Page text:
"The first casualty when war comes is truth." Yet, Hiram W Johnson could never have guessed the impact of today's fake news.
The problem with fake news is its ability to create disinformation and misinformation at scale. Disinformation is also seen as more potent than misinformation. While the latter uses false information, the former's use of biased or misleading information can influence the narrative.
Fake news is becoming a massive headache because of social media. These platforms deliver customized content feeds based on users’ preferences and behaviors using machine learning (and later deep learning) algorithms.
In turn, they create the “filter bubble” effect that sees users viewing only what they or their group of followers share. Without immediate access to alternative news, it isolates them -- making them ideal targets for misinformation and disinformation.
Blockchain to the Rescue
Modex, in its latest report, noted that blockchain and electronic identification and trust services (eIDAS) could help.
Blockchain enables smart contracts, decentralized consensuses, and tamper-proof authentication in transactions. The same characteristics can improve transparency, reliability, and traceability of news. It can also be leveraged to preserve and verify the integrity of the news and other multimedia content being shared online.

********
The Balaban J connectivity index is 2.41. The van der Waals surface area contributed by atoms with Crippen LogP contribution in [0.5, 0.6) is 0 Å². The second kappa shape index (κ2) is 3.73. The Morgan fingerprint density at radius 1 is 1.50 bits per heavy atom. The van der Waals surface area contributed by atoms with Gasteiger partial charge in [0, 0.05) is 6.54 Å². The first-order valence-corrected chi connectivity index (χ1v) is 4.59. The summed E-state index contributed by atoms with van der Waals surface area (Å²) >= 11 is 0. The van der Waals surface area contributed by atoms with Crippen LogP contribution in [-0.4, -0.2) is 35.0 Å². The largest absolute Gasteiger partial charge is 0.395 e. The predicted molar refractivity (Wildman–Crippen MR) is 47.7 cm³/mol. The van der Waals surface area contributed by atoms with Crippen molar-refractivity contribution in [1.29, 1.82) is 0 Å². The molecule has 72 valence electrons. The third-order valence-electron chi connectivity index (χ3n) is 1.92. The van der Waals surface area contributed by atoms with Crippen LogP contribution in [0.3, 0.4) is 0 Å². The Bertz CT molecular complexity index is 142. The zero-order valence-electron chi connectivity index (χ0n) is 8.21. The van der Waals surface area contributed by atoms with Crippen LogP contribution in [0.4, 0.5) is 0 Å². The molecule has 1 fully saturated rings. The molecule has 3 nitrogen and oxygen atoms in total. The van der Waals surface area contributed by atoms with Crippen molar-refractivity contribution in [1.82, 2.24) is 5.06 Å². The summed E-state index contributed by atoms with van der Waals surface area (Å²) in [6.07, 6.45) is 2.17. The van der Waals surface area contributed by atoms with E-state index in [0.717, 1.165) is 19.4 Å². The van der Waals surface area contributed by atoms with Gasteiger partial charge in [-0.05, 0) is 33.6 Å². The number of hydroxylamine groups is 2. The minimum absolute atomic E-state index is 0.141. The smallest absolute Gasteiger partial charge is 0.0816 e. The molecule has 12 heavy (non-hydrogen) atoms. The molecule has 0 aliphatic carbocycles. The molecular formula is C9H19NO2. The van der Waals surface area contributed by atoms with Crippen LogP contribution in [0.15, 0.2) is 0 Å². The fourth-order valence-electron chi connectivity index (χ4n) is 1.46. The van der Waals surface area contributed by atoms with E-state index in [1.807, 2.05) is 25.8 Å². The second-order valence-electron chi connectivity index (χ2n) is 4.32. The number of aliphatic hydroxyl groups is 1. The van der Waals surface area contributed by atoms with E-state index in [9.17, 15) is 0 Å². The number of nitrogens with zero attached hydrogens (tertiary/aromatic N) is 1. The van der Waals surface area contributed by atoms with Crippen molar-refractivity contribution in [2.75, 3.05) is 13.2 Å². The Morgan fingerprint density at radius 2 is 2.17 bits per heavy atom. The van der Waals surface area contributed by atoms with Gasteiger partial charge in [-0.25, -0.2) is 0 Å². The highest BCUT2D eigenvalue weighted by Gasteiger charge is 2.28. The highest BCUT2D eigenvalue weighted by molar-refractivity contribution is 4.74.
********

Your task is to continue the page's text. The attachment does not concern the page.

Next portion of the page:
Similarly, eIDAS requires everyone creating an account, posting content online, writing a review, or buying an ad to identify themselves electronically. This can take the form of electronic signatures or video identification that can securely associate the signer with the online account or the information shared using a secure private key. This can eliminate fake accounts and bots while making people accountable for the information they share.
Media Embraces blockchain, eIDAS
Modex noted that the big names in publishing are already studying the uses of blockchain and eIDAS to combat fake news.
For example, the New York Times is using Hyberledger Fabric permission blockchain to fight misinformation. Currently, in its first phase, News Provenance Project aims to create a photojournalism-focused proof-of-concept that demonstrates how such a blockchain-based system could work to scale.
Forbes has joined forces with Civil, a journalism blockchain network, to become the first major media company to experiment with publishing stories to the blockchain. Civil is already used for verifying photos by Associated Press (AP).
Once plugged in, Forbes journalists will be able to upload their metadata to the Civil network, while simultaneously publishing to their website. Initially, only cryptocurrency-related content will be uploaded, and if the experiment works well, other topics will follow.
As a decentralized ledger technology (DLT), blockchain has the potential to bring transparency and trust to our new post-truth world. While it was created as an alternative answer to financial freedom and empowering, it may well save human thought.